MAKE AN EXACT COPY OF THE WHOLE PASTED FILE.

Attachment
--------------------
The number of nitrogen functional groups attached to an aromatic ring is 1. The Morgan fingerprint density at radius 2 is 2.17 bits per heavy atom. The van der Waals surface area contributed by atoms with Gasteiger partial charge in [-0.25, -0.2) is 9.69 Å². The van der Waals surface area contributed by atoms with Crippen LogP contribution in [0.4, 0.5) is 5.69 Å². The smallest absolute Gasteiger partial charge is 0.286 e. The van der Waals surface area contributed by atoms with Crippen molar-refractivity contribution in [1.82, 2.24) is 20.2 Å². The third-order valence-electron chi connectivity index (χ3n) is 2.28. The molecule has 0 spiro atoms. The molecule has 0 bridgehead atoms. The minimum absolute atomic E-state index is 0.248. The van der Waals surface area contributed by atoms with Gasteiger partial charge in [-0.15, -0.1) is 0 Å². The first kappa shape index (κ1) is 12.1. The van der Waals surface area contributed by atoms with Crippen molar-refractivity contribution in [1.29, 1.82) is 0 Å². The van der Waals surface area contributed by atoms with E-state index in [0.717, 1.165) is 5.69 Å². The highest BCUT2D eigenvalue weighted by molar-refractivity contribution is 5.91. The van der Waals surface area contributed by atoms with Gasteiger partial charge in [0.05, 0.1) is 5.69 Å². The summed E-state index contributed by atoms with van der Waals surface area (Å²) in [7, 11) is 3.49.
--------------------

The number of nitrogen functional groups attached to an aromatic ring is 1. The Morgan fingerprint density at radius 2 is 2.17 bits per heavy atom. The van der Waals surface area contributed by atoms with Gasteiger partial charge in [-0.25, -0.2) is 9.69 Å². The van der Waals surface area contributed by atoms with Crippen LogP contribution in [0.4, 0.5) is 5.69 Å². The smallest absolute Gasteiger partial charge is 0.286 e. The van der Waals surface area contributed by atoms with Crippen molar-refractivity contribution in [1.82, 2.24) is 20.2 Å². The third-order valence-electron chi connectivity index (χ3n) is 2.28. The molecule has 0 spiro atoms. The molecule has 0 bridgehead atoms. The minimum absolute atomic E-state index is 0.248. The van der Waals surface area contributed by atoms with Gasteiger partial charge in [-0.15, -0.1) is 0 Å². The first kappa shape index (κ1) is 12.1. The van der Waals surface area contributed by atoms with Crippen molar-refractivity contribution in [1.29, 1.82) is 0 Å². The van der Waals surface area contributed by atoms with E-state index in [0.717, 1.165) is 5.69 Å². The highest BCUT2D eigenvalue weighted by molar-refractivity contribution is 5.91. The van der Waals surface area contributed by atoms with Gasteiger partial charge in [0.05, 0.1) is 5.69 Å². The summed E-state index contributed by atoms with van der Waals surface area (Å²) in [7, 11) is 3.49.